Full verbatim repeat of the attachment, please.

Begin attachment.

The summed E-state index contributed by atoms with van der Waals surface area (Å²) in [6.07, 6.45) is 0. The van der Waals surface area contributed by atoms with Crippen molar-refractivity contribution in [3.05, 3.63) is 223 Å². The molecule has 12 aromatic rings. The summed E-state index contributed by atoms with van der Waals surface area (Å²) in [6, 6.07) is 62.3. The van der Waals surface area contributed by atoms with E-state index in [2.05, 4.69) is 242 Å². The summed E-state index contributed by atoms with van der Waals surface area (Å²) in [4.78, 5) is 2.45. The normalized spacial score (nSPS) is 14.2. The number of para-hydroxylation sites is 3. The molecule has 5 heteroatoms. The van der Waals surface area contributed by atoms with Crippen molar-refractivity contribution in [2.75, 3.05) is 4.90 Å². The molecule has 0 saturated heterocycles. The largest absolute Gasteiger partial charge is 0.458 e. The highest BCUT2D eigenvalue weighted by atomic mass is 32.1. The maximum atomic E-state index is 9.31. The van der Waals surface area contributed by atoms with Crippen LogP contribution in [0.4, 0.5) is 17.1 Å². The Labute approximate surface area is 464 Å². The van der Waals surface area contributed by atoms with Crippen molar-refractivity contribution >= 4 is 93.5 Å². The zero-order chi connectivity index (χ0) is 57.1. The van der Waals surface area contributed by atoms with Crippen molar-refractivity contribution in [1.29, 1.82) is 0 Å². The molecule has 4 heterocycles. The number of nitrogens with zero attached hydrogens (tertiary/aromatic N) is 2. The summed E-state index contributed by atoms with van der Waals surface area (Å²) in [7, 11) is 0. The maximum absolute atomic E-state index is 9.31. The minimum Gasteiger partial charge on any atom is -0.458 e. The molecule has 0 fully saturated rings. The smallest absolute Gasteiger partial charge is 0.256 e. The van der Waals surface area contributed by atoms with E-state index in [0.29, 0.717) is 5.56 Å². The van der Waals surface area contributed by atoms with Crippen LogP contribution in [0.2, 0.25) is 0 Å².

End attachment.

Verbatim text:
The summed E-state index contributed by atoms with van der Waals surface area (Å²) in [6.07, 6.45) is 0. The van der Waals surface area contributed by atoms with Crippen molar-refractivity contribution in [3.05, 3.63) is 223 Å². The molecule has 12 aromatic rings. The summed E-state index contributed by atoms with van der Waals surface area (Å²) in [6, 6.07) is 62.3. The van der Waals surface area contributed by atoms with E-state index in [2.05, 4.69) is 242 Å². The summed E-state index contributed by atoms with van der Waals surface area (Å²) in [4.78, 5) is 2.45. The normalized spacial score (nSPS) is 14.2. The number of para-hydroxylation sites is 3. The molecule has 5 heteroatoms. The van der Waals surface area contributed by atoms with Crippen molar-refractivity contribution in [2.75, 3.05) is 4.90 Å². The molecule has 0 saturated heterocycles. The largest absolute Gasteiger partial charge is 0.458 e. The highest BCUT2D eigenvalue weighted by atomic mass is 32.1. The maximum atomic E-state index is 9.31. The van der Waals surface area contributed by atoms with Crippen LogP contribution in [0.4, 0.5) is 17.1 Å². The Labute approximate surface area is 464 Å². The van der Waals surface area contributed by atoms with Crippen molar-refractivity contribution >= 4 is 93.5 Å². The zero-order chi connectivity index (χ0) is 57.1. The van der Waals surface area contributed by atoms with Crippen molar-refractivity contribution in [1.29, 1.82) is 0 Å². The molecule has 4 heterocycles. The number of nitrogens with zero attached hydrogens (tertiary/aromatic N) is 2. The summed E-state index contributed by atoms with van der Waals surface area (Å²) in [7, 11) is 0. The maximum absolute atomic E-state index is 9.31. The minimum Gasteiger partial charge on any atom is -0.458 e. The molecule has 0 fully saturated rings. The smallest absolute Gasteiger partial charge is 0.256 e. The van der Waals surface area contributed by atoms with E-state index in [0.29, 0.717) is 5.56 Å². The van der Waals surface area contributed by atoms with Crippen LogP contribution in [0.2, 0.25) is 0 Å².